"Given how long betting has been around — Egyptian tombs dating back to 3500 BC have been found that depict noblemen playing a crude game of dice — it's easy to forget, if you ever knew at all, what a relatively modern invention the point spread really is."

⚾️ Meet the 2020 MLB draft's man of mystery: A 17-year-old pitcher with enormous upside (Kiley McDaniel, ESPN)

"[Nick Bitsko] averages 99.6% spin efficiency on his fastball, which means he is achieving almost perfect backspin on a four-seamer. ... According to Baseball Savant, the highest fastball spin efficiency in the big leagues belongs to Justin Verlander at 98.5%."

8. The Ocho: 💦 Underwater hockey

Underwater hockey
Photo: Matt Roberts/Getty Images

Underwater hockey is wonderful, and the 2020 world championships are still scheduled for late July in Australia, so now is your chance to get up to speed.

  • How to play: Typically played with six players on each team (no goalies). Opponents dash for a weighted puck and move it along the bottom of the pool toward an open-ended goal that is roughly nine feet wide.

Go deeper:

9. 🏁 NASCAR trivia

Photo: Jared C. Tilton/Getty Images

Brad Keselowski on Sunday recorded his 31st NASCAR Cup Series win over the last 10 seasons, breaking a tie with Jimmie Johnson for third-most during that span.

  • Question: Who are the only two drivers with more wins?
  • Hint: Their first names start with the same letter.

Answer at the bottom.

10. ❤️ Why we love sports

Reader submission
Annie and her dad in the hospital. Courtesy: Annie K.

Annie K. (San Diego) writes:

"When I was six years old, my dad was in a terrible hit-and-run car accident. He was admitted to the ICU and put into a medically induced coma for two weeks, then spent the next six months in the hospital recovering from his injuries.
"I remember that summer being so tough for our family, as we would have normally spent every day outdoors playing sports. My brother and I loved to bike around our neighborhood, boogie board at the beach and play in our local soccer league (with my dad as the head coach).
"Our family spent almost every night in the hospital for six straight months. My mom would bring dinner, and I would bring a bedtime story that my dad could read to me.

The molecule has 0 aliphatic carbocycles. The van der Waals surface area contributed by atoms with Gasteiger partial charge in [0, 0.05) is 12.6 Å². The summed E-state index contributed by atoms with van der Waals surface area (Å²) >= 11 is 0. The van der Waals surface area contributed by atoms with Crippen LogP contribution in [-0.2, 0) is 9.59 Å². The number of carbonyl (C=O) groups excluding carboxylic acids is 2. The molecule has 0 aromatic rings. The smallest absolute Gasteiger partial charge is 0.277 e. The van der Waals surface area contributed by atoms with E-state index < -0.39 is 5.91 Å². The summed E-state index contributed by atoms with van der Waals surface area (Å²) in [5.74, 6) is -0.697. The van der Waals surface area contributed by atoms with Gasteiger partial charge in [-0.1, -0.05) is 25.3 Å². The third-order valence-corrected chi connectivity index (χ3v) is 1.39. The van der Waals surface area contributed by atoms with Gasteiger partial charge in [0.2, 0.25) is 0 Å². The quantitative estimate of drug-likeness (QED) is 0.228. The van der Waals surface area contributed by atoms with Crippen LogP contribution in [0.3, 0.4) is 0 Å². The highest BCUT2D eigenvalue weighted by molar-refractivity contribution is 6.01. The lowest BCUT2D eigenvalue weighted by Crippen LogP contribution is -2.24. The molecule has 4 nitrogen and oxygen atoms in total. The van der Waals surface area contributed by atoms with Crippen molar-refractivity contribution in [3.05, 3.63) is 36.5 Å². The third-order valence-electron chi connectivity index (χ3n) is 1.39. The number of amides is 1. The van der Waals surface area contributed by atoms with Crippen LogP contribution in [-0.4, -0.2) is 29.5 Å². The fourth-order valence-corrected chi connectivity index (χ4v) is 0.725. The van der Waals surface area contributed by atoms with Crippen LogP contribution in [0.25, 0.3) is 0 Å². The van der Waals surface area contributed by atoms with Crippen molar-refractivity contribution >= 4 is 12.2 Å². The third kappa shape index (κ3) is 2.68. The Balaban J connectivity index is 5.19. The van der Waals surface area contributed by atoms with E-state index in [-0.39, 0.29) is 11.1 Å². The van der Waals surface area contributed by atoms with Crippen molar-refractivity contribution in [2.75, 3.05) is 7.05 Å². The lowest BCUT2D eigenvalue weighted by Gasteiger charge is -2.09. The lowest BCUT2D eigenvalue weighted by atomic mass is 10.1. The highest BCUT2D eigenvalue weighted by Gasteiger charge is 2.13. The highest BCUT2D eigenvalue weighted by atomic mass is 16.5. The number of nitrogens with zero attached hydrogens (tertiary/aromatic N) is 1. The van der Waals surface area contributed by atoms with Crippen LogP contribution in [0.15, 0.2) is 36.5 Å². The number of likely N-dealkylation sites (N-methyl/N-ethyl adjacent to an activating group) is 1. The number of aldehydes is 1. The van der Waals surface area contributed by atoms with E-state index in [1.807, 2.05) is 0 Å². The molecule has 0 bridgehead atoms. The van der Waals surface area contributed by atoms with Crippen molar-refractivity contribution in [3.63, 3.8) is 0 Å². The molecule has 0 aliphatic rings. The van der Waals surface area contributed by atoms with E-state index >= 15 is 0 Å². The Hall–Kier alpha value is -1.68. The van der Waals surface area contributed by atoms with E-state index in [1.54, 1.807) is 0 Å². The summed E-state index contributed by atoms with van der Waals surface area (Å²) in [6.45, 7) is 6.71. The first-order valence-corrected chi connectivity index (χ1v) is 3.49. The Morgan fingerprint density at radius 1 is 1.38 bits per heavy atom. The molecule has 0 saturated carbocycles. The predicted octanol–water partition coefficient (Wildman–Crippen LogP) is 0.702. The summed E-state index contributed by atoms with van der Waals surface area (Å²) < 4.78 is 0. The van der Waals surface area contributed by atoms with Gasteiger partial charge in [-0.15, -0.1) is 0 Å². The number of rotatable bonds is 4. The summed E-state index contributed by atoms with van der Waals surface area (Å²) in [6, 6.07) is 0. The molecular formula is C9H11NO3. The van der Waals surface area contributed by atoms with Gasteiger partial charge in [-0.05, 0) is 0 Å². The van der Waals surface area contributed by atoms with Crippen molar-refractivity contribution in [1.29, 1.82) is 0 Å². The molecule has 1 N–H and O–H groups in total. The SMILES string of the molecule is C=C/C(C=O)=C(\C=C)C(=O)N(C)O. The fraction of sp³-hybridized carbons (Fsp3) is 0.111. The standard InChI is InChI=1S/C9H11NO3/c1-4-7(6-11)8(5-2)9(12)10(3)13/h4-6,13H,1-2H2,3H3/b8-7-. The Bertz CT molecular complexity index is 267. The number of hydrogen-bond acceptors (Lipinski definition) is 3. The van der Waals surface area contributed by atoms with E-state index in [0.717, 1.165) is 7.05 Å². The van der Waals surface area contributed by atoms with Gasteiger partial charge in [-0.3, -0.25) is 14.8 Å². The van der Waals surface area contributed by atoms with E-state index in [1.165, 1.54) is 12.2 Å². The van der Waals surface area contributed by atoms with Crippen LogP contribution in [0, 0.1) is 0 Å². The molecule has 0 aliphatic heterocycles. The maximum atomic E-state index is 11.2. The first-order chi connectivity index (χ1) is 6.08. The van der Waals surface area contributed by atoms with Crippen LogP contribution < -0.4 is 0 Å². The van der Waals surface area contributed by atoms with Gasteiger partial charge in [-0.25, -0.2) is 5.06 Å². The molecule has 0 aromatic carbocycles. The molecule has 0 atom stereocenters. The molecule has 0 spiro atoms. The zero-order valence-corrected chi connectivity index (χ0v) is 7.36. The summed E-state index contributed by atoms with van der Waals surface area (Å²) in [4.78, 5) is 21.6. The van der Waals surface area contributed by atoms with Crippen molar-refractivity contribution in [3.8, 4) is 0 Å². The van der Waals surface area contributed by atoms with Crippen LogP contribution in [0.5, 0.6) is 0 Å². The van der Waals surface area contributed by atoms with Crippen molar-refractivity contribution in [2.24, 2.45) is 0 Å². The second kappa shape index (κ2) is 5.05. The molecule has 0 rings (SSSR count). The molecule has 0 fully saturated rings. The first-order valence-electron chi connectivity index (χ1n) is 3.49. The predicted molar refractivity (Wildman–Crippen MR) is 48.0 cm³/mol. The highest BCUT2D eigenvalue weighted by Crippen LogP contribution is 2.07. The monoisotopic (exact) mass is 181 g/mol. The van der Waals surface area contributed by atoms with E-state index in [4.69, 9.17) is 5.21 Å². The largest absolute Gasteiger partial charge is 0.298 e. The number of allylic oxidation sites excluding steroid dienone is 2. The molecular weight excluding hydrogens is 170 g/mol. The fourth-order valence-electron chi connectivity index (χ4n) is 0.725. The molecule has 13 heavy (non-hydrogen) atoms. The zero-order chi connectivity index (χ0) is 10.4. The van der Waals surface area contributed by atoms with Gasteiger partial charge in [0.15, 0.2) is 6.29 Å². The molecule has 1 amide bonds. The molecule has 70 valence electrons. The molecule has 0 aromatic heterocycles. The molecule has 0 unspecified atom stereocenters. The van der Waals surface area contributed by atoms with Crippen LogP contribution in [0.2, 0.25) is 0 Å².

"Since we couldn't play sports together, our family bonded over watching the 1996 Atlanta Summer Olympic Games. I had enrolled in gymnastics classes just a few months earlier, and quickly became obsessed with the U.S. women's team, nicknamed 'The Magnificent Seven.'
"We watched in excitement as Kerri Strug led the U.S. to its first team gold medal, landing the famous vault on one foot after injuring her ankle on her first attempt. If Kerri could get back up, I remember thinking to myself, so could my dad.
"Well, he ended making a full recovery and was able to return home just in time for the holidays, where he gave me my most coveted Christmas present — an autographed photo of Kerri landing that vault.
"Although my gymnastics career was short-lived (I ended up playing soccer in college), I'll never forget the night in that small hospital room when Kerri Strug gave our family what we needed most — hope."
Reader submission
Autographed photo of Kerri Strug landing her famous vault. Courtesy: Annie K.

✍️ Submit your story: Do you have a fondest sports memory? Or an example of sports having a positive impact on your life? If you'd like to share, simply reply to this email. We'll be telling your stories until they run out.

Talk tomorrow,

Kendall "'Grands prix' is even worse than 'attorneys general'" Baker

Trivia answer: Kyle Busch and Kevin Harvick